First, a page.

Inferring Parameters for an Elementary Step Model of DNA Structure Kinetics with Locally Context-Dependent Arrhenius Rates

  • Sedigheh Zolaktaf
  • Frits Dannenberg
  • Xander Rudelis
  • Anne Condon
  • Joseph M. Schaeffer
  • Mark Schmidt
  • Chris Thachuk
  • Erik WinfreeEmail author
Conference paper
Part of the Lecture Notes in Computer Science book series (LNCS, volume 10467)


Models of nucleic acid thermal stability are calibrated to a wide range of experimental observations, and typically predict equilibrium probabilities of nucleic acid secondary structures with reasonable accuracy. By comparison, a similar calibration and evaluation of nucleic acid kinetic models to a broad range of measurements has not been attempted so far. We introduce an Arrhenius model of interacting nucleic acid kinetics that relates the activation energy of a state transition with the immediate local environment of the affected base pair. Our model can be used in stochastic simulations to estimate kinetic properties and is consistent with existing thermodynamic models. We infer parameters for our model using an ensemble Markov chain Monte Carlo (MCMC) approach on a training dataset with 320 kinetic measurements of hairpin closing and opening, helix association and dissociation, bubble closing and toehold-mediated strand exchange. Our new model surpasses the performance of the previously established Metropolis model both on the training set and on a testing set of size 56 composed of toehold-mediated 3-way strand displacement with mismatches and hairpin opening and closing rates: reaction rates are predicted to within a factor of three for \(93.4\%\) and \(78.5\%\) of reactions for the training and testing sets, respectively.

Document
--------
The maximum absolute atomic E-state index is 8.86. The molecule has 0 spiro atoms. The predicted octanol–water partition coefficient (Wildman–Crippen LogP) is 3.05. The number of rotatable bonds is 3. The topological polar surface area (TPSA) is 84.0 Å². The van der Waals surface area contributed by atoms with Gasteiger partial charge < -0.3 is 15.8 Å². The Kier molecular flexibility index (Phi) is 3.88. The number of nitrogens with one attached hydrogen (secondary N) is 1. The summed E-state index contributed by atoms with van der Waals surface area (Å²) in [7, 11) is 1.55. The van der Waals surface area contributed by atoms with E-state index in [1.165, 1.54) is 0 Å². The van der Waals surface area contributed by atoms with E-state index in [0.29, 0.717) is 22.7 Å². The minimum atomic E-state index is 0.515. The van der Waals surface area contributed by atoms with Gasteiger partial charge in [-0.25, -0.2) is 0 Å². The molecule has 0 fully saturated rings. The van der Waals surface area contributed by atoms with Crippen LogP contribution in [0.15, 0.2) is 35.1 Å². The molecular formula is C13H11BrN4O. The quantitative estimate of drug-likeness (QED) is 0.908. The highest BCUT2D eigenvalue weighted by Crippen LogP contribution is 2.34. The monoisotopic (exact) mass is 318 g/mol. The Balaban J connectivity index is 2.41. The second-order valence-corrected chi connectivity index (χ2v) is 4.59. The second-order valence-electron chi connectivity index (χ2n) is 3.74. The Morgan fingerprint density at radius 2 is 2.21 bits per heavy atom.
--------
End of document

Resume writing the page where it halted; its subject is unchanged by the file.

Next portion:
We thank the U.S. National Science Foundation (awards 0832824, 1213127, 1317694, 1643606), the Gordon and Betty Moore Foundation’s Programmable Molecular Technology Initiative, and the Natural Sciences and Engineering Research Council of Canada for support. We also thank the anonymous reviewers for their helpful comments and suggestions. XR’s current address is Descartes Labs, Los Alamos, NM, USA.


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Copyright information

© Springer International Publishing AG 2017

Authors and Affiliations

  • Sedigheh Zolaktaf
    • 1
  • Frits Dannenberg
    • 2
  • Xander Rudelis
    • 2
  • Anne Condon
    • 1
  • Joseph M. Schaeffer
    • 3
  • Mark Schmidt
    • 1
  • Chris Thachuk
    • 2
  • Erik Winfree
    • 2
    Email author
  1. 1.University of British ColumbiaVancouverCanada
  2. 2.California Institute of TechnologyPasadenaUSA
  3. 3.Autodesk ResearchSan FranciscoUSA

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